(1) You can be right, and barely recognize it when you are (and not just because you forgot the prediction you made).
(2) Even if you are right, and even if you benefit from being right, you might have benefited as much or more by being wrong, or by making choices as if you were going to be wrong.

Visualizing the future in an optimal way is an intractable problem, but the effort is interesting and rewarding.

Playbook price cut at Best Buy and other tablet news

Down to $299. Bill of materials on Playbook is under $200 so they should in theory not be losing too much money on the physical bits.

"NPD Group analyst Richard Shim, who closely watches the tablet market, said his firm sees a production gap as well. "Our supply chain research indicates they (RIM) don't have production plans for PlayBooks beyond this year." "

I have this theory, which is that RIM had some sort of supply chain worked out -- only the Playbook clearly didn't need it. So Amazon took over the parts that would have gone into PlayBooks if the Playbook had been successful, took out some of the more expensive ones (camera, microphone, memory, 3G) and produced the kFire from what was left. Where the Playbook was conspicuously lacking in what you could connect to with it, the kFire looks like it'll roll with a lot of stuff to access with it. Where the Playbook was conspicuously marketed to the enterprise market (altho with some missing pieces even for that), the kFire is conspicuously aimed at the consumer market. But those differences aren't inherent in the physical parts.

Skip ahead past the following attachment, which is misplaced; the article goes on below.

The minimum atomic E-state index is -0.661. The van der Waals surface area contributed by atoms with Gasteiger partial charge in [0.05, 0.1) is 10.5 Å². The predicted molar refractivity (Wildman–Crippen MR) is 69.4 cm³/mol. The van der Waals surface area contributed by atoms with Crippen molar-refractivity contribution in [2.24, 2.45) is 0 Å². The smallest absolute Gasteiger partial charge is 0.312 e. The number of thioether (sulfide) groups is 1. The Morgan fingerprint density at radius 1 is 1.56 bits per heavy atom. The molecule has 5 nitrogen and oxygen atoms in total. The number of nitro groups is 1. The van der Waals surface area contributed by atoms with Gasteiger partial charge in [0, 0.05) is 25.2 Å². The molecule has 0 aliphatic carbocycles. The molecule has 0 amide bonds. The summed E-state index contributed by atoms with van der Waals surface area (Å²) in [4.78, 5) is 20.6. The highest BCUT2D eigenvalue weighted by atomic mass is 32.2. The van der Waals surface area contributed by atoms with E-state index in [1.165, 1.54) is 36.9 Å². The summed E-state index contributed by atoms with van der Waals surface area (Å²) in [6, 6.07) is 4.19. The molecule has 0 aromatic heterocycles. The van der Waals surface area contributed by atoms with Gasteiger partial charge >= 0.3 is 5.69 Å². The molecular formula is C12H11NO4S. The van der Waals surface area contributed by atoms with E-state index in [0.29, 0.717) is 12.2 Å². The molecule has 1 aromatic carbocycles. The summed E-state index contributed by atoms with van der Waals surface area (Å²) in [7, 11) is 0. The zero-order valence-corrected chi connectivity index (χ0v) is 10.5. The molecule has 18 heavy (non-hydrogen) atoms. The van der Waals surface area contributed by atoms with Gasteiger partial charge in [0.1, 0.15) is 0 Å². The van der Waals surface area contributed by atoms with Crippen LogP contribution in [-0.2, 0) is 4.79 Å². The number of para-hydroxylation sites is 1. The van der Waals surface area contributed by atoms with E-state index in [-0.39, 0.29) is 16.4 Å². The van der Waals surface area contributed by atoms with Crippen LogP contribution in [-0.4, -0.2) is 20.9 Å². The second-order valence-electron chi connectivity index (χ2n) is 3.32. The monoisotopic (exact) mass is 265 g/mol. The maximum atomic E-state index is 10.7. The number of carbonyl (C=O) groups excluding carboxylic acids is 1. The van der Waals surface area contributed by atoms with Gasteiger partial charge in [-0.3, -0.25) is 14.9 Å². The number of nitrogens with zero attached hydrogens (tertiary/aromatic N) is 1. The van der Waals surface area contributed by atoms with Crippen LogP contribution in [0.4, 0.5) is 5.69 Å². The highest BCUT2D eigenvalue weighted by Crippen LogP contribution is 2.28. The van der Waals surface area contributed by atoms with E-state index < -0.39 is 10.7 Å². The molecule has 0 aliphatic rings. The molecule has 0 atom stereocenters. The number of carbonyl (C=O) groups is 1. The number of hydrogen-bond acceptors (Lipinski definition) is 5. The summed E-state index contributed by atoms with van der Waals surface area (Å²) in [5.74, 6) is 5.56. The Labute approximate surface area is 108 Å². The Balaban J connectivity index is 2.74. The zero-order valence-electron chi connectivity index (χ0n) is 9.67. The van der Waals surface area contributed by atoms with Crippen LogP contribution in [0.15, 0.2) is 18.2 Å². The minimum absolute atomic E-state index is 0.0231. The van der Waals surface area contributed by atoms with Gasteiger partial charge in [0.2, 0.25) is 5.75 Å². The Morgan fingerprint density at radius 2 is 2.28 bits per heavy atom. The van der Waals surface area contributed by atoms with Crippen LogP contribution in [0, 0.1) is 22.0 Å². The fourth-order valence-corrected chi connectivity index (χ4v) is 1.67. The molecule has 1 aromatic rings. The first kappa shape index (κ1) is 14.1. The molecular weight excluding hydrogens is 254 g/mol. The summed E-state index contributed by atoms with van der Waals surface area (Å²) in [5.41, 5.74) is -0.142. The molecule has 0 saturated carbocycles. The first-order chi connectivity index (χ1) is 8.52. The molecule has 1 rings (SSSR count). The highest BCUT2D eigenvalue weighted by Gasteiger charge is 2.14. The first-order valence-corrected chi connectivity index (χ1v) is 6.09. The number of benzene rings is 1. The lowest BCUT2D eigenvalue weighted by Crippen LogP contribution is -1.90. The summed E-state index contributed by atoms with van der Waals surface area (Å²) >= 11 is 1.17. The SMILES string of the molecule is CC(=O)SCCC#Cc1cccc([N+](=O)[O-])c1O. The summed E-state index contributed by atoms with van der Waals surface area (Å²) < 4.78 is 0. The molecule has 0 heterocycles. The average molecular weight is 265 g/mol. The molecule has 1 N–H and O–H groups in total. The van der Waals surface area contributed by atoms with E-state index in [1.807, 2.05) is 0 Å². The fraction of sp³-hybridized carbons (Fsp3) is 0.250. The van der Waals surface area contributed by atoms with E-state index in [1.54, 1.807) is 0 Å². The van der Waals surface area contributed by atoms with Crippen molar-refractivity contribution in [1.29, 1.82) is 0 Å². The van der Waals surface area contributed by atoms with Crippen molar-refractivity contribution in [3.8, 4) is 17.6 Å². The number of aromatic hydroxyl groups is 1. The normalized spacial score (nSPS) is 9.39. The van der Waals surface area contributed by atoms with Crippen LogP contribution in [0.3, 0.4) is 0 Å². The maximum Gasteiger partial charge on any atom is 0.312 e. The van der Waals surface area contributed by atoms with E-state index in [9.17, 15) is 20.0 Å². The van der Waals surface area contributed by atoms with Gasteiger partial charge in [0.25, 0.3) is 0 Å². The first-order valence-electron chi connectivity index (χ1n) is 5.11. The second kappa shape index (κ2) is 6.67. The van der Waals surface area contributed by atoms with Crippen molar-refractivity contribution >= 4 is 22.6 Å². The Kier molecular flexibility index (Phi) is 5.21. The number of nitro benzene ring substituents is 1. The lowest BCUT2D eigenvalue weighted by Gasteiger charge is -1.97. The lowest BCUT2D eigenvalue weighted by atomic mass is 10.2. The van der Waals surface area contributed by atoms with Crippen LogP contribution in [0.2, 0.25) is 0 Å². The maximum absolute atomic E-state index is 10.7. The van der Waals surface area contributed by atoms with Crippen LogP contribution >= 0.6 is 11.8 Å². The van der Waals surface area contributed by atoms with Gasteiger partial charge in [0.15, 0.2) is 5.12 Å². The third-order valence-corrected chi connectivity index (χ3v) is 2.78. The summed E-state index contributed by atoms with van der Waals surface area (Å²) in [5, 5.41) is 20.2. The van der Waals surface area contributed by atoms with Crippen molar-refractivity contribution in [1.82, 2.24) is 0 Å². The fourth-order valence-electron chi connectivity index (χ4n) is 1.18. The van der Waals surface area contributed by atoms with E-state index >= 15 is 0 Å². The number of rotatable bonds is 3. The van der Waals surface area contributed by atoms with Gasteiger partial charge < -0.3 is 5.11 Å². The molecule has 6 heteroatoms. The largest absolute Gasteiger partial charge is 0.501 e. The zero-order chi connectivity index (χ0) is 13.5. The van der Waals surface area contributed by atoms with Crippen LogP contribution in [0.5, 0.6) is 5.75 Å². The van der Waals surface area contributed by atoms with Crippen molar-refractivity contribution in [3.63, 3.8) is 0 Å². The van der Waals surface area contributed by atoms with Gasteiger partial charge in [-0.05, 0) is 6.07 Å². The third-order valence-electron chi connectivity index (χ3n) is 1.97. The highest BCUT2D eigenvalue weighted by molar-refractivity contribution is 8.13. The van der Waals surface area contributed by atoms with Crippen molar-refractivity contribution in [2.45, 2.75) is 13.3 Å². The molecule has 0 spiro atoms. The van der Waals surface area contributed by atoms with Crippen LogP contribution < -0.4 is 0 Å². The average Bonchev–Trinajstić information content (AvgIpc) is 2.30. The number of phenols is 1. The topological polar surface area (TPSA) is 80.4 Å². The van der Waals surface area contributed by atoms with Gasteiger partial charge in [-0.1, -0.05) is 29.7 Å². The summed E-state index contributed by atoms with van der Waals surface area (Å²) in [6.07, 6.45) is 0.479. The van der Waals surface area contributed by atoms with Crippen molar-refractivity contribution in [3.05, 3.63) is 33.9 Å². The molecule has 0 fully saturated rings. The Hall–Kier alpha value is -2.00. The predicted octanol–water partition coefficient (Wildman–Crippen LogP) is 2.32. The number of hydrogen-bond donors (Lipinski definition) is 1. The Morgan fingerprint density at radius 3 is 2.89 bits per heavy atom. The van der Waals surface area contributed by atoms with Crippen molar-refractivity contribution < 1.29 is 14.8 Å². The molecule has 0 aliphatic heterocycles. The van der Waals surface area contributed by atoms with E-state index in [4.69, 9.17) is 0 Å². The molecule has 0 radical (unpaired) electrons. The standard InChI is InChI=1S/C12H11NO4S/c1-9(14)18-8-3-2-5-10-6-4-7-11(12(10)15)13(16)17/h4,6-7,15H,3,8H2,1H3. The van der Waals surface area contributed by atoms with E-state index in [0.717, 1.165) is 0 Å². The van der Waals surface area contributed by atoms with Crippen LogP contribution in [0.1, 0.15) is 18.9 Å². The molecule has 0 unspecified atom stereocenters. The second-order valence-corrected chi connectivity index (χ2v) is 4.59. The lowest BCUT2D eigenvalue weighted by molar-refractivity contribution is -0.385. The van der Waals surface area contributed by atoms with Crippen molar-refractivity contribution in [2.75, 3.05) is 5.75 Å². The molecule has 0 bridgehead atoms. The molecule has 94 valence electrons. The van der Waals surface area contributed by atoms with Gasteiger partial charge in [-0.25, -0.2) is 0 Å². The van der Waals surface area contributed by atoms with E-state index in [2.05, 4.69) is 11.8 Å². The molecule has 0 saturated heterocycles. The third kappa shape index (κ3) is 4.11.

Quoting Shim again:

""We heard from the supply side that RIM's ODM (original design manufacturer) partners don't have plans for production beyond this year," Richard Shim, an analyst at DisplaySearch, told CNET, referring to the PlayBook tablet. "And it is unusual for a manufacturing partner not to have plans for next quarter," he said."

If you feel like reading random, silly speculation about the Amazon supply chain and whether the kFire will sell out during the holidays, you can read this:

iSuppli provides some data, which other people decide to ignore.

Nate Hoffelder over at The Digital Reader spotted an oops posting of information about Kobo's Android tablet:

That's just got to suck. You put this thing together thinking you're going up against BKS with NookColor at a $250 price point, and you get AMZN announcing a tablet a few weeks earlier at a $199 price point.

On the other hand, what a _fantastic_ Christmas season this is going to be for lots and lots of people: some of them will get the new Nook Color. Some of them will get a kFire. Some of them will get a Kobo tablet. And instead of spouses trying to squeeze the budget to get an iPad for Someone Special, family Santa can afford two for someones special. Happy Holidays are ahead!

possible progress towards an HIV vaccine

This is actually super cool coverage from the NHS:

It both explains what's going on _and_ details how well developments are being covered in various news outlets, all in very clear, neutral language. It is absolutely worth reading in its entirety. At the bottom are links to other coverage and to the original study.